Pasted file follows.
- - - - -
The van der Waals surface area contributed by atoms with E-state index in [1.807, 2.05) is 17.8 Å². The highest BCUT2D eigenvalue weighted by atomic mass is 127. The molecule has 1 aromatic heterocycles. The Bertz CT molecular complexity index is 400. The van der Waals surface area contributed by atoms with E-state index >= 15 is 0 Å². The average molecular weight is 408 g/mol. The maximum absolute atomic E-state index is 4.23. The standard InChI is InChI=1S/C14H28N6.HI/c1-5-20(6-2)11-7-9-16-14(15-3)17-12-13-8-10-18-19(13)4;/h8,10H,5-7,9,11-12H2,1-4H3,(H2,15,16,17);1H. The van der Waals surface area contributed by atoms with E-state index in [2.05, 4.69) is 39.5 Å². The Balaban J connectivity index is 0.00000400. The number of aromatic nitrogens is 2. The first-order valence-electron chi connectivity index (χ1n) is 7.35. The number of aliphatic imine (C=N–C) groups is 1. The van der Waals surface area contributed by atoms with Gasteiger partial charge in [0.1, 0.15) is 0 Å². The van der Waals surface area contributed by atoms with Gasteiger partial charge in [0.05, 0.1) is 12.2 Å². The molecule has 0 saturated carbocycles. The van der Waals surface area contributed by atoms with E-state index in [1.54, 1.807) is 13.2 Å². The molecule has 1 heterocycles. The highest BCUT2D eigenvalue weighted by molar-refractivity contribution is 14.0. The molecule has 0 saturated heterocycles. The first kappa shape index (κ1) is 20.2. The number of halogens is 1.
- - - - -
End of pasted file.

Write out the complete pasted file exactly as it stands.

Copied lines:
The van der Waals surface area contributed by atoms with E-state index in [1.807, 2.05) is 17.8 Å². The highest BCUT2D eigenvalue weighted by atomic mass is 127. The molecule has 1 aromatic heterocycles. The Bertz CT molecular complexity index is 400. The van der Waals surface area contributed by atoms with E-state index >= 15 is 0 Å². The average molecular weight is 408 g/mol. The maximum absolute atomic E-state index is 4.23. The standard InChI is InChI=1S/C14H28N6.HI/c1-5-20(6-2)11-7-9-16-14(15-3)17-12-13-8-10-18-19(13)4;/h8,10H,5-7,9,11-12H2,1-4H3,(H2,15,16,17);1H. The van der Waals surface area contributed by atoms with E-state index in [2.05, 4.69) is 39.5 Å². The Balaban J connectivity index is 0.00000400. The number of aromatic nitrogens is 2. The first-order valence-electron chi connectivity index (χ1n) is 7.35. The number of aliphatic imine (C=N–C) groups is 1. The van der Waals surface area contributed by atoms with Gasteiger partial charge in [0.1, 0.15) is 0 Å². The van der Waals surface area contributed by atoms with Gasteiger partial charge in [0.05, 0.1) is 12.2 Å². The molecule has 0 saturated carbocycles. The van der Waals surface area contributed by atoms with E-state index in [1.54, 1.807) is 13.2 Å². The molecule has 1 heterocycles. The highest BCUT2D eigenvalue weighted by molar-refractivity contribution is 14.0. The molecule has 0 saturated heterocycles. The first kappa shape index (κ1) is 20.2. The number of halogens is 1.